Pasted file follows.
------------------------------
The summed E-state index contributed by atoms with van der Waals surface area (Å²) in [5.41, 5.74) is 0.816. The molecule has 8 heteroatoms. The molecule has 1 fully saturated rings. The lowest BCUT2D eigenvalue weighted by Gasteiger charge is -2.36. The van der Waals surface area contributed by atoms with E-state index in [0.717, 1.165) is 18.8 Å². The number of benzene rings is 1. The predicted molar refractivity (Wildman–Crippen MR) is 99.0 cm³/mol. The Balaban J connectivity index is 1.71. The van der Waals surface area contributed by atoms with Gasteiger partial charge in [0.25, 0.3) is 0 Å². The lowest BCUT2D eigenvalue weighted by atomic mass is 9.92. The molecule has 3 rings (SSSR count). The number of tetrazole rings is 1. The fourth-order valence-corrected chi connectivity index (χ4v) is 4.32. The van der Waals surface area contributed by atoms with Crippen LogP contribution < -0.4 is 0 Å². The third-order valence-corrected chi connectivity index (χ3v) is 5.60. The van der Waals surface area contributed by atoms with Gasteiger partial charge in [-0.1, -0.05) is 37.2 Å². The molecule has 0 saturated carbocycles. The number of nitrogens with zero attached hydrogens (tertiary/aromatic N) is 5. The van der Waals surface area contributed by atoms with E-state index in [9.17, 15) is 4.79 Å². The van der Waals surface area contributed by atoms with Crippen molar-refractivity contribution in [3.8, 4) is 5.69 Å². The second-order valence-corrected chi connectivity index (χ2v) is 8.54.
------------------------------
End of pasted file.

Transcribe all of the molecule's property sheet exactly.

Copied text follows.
The summed E-state index contributed by atoms with van der Waals surface area (Å²) in [5.41, 5.74) is 0.816. The molecule has 8 heteroatoms. The molecule has 1 fully saturated rings. The lowest BCUT2D eigenvalue weighted by Gasteiger charge is -2.36. The van der Waals surface area contributed by atoms with E-state index in [0.717, 1.165) is 18.8 Å². The number of benzene rings is 1. The predicted molar refractivity (Wildman–Crippen MR) is 99.0 cm³/mol. The Balaban J connectivity index is 1.71. The van der Waals surface area contributed by atoms with Gasteiger partial charge in [0.25, 0.3) is 0 Å². The lowest BCUT2D eigenvalue weighted by atomic mass is 9.92. The molecule has 3 rings (SSSR count). The number of tetrazole rings is 1. The fourth-order valence-corrected chi connectivity index (χ4v) is 4.32. The van der Waals surface area contributed by atoms with Crippen LogP contribution < -0.4 is 0 Å². The third-order valence-corrected chi connectivity index (χ3v) is 5.60. The van der Waals surface area contributed by atoms with Gasteiger partial charge in [-0.1, -0.05) is 37.2 Å². The molecule has 0 saturated carbocycles. The number of nitrogens with zero attached hydrogens (tertiary/aromatic N) is 5. The van der Waals surface area contributed by atoms with E-state index in [9.17, 15) is 4.79 Å². The van der Waals surface area contributed by atoms with Crippen molar-refractivity contribution in [3.8, 4) is 5.69 Å². The second-order valence-corrected chi connectivity index (χ2v) is 8.54.